MW: Everyone is delightful here, especially Nicky Whelan. What were your conversations like with the actors? What mindset did you want them to be in?
Brandon Slagle: I’m big on chemistry and rapport, whether it’s between myself and the performers or the performers and each other. I encourage a lot of improvisation and the actors to bring their own special twist to each character, otherwise why hire this particular actor for this particular job? It’s basically a big sandbox where we all become bonded – great friends and even greater colleagues, which helps not only keep everyone happy, but result in a lot of happy accidents in the performances that you just can’t plan. And, of course, that camaraderie helps when you’re dealing with the aforementioned water elements.
The Line Between Serious and Silly
MW: While the movie’s of course very entertaining, it also brings to mind the genuine horrors of what it must’ve been like to be a prisoner during Katrina in Louisiana, or to be a prisoner in any dangerous situation, mostly at the mercy of others. Were there any real-world considerations like that for you when making the film, and/or do you see it reflected in the final product?
Brandon Slagle: Not to turn myself into a broken record here, but again – the WATER on set definitely gave us a taste of real-world disaster. I think only one or two shots of it are augmented by CGI. Other than that, what you see of it was all actually there.
For example – the cell block set – once we started filling it with water, well – you were more-or-less stuck there. The only ways in or out of it were up and over two ladders placed just out-of-view of the cameras that would take people over the wall and to glorious freedom.
When you have, say – 10+ actors on set and a couple of dozen crew in there with you, plus another few dozen outside of the set with no easy way out, well – you budget your time in a certain way. I would rarely leave and instead would be wading in water for hours on it.
After a few days of staying primarily in that set with usually waist-high water and rarely taking breaks, you really get a taste of what the water does to you physically and psychologically. My feet actually had holes in them which I don’t know how to describe in any other way. Once the clock goes past three or four in the morning, you definitely get a fraction of a sense of how terrifying it must actually be to be left at the mercy of the elements in that way.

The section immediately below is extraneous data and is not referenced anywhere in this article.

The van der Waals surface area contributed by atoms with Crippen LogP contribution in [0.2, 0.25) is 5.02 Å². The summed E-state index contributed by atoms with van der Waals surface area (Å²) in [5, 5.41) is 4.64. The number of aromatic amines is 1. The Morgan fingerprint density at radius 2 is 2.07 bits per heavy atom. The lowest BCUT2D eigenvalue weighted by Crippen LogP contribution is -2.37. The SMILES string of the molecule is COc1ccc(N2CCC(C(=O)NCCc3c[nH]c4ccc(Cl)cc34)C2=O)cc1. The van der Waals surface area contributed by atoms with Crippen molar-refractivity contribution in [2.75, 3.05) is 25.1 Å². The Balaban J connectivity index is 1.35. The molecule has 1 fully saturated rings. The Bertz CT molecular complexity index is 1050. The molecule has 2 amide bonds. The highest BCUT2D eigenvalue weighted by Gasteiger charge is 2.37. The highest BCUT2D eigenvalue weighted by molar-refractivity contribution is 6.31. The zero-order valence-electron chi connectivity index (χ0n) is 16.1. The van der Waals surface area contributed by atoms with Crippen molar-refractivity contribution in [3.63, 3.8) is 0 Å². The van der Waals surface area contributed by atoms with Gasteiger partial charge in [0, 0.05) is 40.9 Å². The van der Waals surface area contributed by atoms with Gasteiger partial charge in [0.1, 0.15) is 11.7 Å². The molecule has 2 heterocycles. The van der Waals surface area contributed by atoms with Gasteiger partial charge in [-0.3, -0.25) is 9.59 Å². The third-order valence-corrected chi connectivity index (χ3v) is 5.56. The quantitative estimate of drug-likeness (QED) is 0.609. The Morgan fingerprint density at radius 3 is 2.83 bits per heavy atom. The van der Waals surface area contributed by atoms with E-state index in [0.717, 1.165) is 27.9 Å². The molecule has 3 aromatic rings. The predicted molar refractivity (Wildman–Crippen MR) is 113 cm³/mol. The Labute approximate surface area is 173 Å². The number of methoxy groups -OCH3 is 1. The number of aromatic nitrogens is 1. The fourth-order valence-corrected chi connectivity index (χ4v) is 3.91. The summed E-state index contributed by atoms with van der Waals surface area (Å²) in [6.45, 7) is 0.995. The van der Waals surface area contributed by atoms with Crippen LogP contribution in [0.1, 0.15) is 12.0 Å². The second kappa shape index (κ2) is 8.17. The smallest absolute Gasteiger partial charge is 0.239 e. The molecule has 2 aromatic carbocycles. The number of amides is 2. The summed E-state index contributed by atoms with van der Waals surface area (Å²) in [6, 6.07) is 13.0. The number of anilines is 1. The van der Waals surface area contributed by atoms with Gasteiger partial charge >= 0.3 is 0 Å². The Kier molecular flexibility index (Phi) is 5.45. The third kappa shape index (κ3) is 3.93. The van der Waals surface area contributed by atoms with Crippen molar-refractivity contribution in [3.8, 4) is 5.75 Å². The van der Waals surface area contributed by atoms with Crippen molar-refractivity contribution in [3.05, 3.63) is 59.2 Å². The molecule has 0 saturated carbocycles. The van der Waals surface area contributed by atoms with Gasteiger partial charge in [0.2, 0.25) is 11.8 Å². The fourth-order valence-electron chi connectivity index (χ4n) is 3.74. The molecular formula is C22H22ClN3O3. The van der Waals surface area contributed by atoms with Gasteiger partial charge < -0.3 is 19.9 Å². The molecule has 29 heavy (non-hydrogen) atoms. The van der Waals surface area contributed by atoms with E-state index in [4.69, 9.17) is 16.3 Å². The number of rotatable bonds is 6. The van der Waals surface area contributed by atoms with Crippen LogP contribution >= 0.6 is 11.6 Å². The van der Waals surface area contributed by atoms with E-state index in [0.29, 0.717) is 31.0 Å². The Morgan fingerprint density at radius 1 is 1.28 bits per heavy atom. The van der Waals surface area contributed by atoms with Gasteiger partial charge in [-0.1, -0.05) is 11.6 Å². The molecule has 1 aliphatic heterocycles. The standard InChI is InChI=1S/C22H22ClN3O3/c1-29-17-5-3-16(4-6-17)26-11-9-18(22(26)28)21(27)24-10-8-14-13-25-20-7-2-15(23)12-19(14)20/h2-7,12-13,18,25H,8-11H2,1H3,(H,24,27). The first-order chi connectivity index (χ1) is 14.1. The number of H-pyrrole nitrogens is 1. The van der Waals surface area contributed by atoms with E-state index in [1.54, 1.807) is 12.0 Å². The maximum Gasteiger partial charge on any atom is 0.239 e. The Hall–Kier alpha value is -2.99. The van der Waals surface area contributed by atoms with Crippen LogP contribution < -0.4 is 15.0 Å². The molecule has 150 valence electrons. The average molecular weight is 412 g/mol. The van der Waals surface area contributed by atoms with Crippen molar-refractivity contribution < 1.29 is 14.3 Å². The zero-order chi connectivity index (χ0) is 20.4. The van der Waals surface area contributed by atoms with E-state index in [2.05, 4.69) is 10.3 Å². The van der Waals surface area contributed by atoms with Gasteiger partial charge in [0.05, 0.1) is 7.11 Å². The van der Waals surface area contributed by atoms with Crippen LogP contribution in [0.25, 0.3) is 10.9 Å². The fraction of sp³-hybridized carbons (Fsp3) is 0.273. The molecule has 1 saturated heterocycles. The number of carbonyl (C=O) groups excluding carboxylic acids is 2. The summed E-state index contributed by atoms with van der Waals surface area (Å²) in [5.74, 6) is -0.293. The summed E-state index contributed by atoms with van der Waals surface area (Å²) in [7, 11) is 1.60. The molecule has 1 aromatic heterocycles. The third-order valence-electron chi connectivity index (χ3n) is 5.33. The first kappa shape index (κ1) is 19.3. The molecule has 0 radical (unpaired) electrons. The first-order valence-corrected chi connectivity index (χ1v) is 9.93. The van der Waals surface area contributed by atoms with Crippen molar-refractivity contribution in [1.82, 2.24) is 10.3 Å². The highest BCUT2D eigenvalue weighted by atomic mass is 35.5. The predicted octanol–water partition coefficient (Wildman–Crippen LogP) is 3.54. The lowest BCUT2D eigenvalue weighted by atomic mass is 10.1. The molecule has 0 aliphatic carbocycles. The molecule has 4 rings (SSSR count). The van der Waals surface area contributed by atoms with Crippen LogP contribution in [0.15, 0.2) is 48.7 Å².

Of course, all of these things resulted in extra safety precautions here that I’d not dealt with on other productions.
MW: Are there ever discussions (aloud or internally) about balancing something that’s over-the-top fun without it ever becoming too ridiculous? Or is “ridiculous” / “cheesy” not necessarily a bad thing?
Brandon Slagle: It really depends on the piece. In my opinion, if you’re dealing with over-the-top or fantastical elements, the best way to sell them to the audience is to make them a part of something tangible. Most people can relate to the real-world threat of a massive storm, whether it be a hurricane, tornado, or etc. If that’s presented as a real threat, then it totally sells that on top of everything else going on, aggressive animals looking for food and shelter could also join in on the festivities.
So in short, I guess I’d say if there’s a way to ground a ridiculous situation or event, then by all means it’s not a bad thing and GO FOR IT!
MW: What’s scarier, an alligator or a shark?
Brandon Slagle: The shark’s mom.
If you want to see this mother of all gator movies, The Flood is now available in theaters, on demand, and on digital courtesy of Saban Films.